Startup Execution

The Teachable Student

A few years back, one of my friends in the venture community suggested that I connect with a young startup. He felt I would be a good candidate to advise the startup in their journey. I proceeded to meet with the founders and got an overview of their company and their plan. I asked several questions, probing for more insight where I saw potential areas of need. Every question I asked was met with a confident response. Never mind that the content in the response was lacking. I tried to graciously point out that I had some concerns about parts of their plan, but I received strong push-back, as they seemed offended by my suggestion that there was an opportunity to improve their approach. After several more rounds of back and forth, I ended the discussion and declined to advise their startup. I never heard from the founders again, nor can I find any trace of the company today.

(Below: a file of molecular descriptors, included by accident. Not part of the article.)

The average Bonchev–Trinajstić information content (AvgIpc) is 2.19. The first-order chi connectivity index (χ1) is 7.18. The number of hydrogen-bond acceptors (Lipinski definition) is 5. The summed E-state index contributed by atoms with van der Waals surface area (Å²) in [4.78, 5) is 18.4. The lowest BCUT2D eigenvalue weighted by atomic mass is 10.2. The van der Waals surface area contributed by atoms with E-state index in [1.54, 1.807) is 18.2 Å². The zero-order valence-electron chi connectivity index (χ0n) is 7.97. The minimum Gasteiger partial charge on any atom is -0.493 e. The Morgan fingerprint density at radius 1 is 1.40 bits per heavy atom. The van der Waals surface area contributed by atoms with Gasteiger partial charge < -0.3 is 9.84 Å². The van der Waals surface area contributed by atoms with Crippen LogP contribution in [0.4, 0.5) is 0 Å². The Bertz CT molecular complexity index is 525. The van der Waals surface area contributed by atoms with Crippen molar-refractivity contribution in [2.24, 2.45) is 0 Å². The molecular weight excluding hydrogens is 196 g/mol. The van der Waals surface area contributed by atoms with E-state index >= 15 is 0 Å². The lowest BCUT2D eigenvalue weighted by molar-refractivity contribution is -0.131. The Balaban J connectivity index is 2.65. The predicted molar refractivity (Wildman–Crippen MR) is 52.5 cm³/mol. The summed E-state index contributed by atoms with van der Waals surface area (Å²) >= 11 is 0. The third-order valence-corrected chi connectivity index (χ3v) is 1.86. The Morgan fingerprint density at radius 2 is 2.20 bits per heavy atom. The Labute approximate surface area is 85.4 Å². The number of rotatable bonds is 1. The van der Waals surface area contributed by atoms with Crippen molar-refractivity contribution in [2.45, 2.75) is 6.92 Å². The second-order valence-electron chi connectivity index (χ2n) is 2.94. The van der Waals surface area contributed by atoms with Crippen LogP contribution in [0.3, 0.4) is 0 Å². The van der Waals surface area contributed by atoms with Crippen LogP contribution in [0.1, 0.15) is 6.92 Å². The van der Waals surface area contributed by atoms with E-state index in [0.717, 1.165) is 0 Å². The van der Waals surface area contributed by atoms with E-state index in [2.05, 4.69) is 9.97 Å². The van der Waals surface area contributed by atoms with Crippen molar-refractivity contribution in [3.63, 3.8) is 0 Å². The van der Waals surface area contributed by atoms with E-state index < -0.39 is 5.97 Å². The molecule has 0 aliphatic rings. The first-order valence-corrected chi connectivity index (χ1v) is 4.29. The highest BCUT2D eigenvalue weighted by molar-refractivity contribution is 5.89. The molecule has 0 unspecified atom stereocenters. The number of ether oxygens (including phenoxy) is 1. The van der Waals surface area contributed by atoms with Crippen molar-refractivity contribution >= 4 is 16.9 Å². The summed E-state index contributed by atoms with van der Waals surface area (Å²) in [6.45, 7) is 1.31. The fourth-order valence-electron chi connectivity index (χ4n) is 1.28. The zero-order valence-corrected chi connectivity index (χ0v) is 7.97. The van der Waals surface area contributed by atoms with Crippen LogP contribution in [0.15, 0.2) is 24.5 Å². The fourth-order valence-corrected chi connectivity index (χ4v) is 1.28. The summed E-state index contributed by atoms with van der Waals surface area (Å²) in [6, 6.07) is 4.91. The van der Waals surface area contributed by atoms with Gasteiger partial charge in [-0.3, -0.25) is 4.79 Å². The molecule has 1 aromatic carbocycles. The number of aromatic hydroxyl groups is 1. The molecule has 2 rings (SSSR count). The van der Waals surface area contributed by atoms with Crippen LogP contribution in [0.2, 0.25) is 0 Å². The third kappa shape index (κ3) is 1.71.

Everyone needs help

In my 30+ years of work experience, one common trait of every founder, every startup, and every business plan was the opportunity to improve. No matter the depth of your education, the breadth of your work experience, or the strength of your pedigree, no one is perfect. No company has all the bases covered, no plan exists that couldn’t be improved. I chose not to advise the startup above because they worked so hard to appear to have no needs that it became clear they didn’t want help. Any effort to give them help would likely result in either subtle resistance or contentious debates.